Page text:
Advanced Underwriting Consultants

Question of the Day – October 12

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Here’s the question of the day.

Question:  I have a 47 year old doctor client who participated in a 457b plan sponsored by a nonprofit earlier this year.  He made $10,000 of deferral contributions.  He left that employer and is now working for a government hospital which also has a 457b plan.  Can he roll over the money from his old plan to the new one, and can he make a maximum contribution to the new plan this year?

Answer:  With regard to the rollover question, the answer is no.  Rollovers from a nonprofit-sponsored 457b plan are only allowed to other nonprofit-sponsored 457b plans—not government plans.

The amount of deferrals that can be contributed to the new 457b plan this year must take into account deferrals already made into the prior plan.  The limit is applied per individual, and not per plan.  In 2012, the deferral limit is $17,000 per year.

Thus, if the doctor has already made 457b plan deferral contributions of $10,000 into the prior plan, he may only make additional deferral contributions of $7,000 into the new plan.

Have a question for the professionals at AUC?  Feel welcome to submit it by email.  We may post your question and the answer as the question of the day. 

Question of the Day – January 19

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The professionals at Advanced Underwriting Consultants (AUC) answer the tax and technical questions posed by producers.  Here’s the question of the day.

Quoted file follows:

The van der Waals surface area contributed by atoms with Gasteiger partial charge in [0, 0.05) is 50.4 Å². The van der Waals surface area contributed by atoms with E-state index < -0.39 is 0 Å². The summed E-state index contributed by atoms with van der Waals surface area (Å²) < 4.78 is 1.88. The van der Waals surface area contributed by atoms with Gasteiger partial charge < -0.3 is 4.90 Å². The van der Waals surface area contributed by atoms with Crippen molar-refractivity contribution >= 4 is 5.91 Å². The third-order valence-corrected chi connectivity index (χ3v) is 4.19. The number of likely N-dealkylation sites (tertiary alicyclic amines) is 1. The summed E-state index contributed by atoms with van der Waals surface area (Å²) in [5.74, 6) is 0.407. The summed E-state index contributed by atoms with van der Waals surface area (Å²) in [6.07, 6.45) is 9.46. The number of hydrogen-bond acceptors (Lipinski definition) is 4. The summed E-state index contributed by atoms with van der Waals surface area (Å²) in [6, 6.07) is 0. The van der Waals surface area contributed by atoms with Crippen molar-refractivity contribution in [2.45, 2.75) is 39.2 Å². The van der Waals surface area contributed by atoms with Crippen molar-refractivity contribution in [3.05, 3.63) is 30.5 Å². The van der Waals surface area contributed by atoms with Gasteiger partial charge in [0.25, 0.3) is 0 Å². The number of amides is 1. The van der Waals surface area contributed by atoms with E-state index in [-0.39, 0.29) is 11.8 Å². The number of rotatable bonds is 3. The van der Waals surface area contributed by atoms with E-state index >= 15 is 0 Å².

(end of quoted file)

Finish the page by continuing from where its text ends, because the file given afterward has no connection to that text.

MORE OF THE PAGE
Question: I have a government employee client who participates in a 457(b) plan, a 403(b) plan and a 401(a) plan at the same employer.  The client expects to retire later this year.  How do the deferral limits and overall contribution limits would apply to the plans?

Answer: The salary deferral limit for the 457(b) plan stands on its own—it is not reduced by elective or employer contributions to either of the other two plans.  For 2012, the basic maximum deferral limit for a 457 plan is $17,000.

If the client has under-contributed to the 457 plan in the past, she has the option to defer an extra $17,000 over the basic limit because she is within three years of retirement.  If that extra deferral limit is not available to her, she can defer an extra $5,000 over the basic $17,000 because she is age 50 or older.

The salary deferral limit for the 403(b) plan is $17,000 for 2012.  That limit is not affected by 401(a) contributions at all; as contributions to a 401(a) plan are considered employer contributions.

Contributions—employer and employee–to the 401(a) and 403(b) plans cannot exceed the $50,000 limit in 2012.  Each plan has its own $50,000 that does not have to be coordinated with the other.

Have a question for the professionals at AUC?  Feel welcome to submit it by email.  We may post your question and the answer as the question of the day.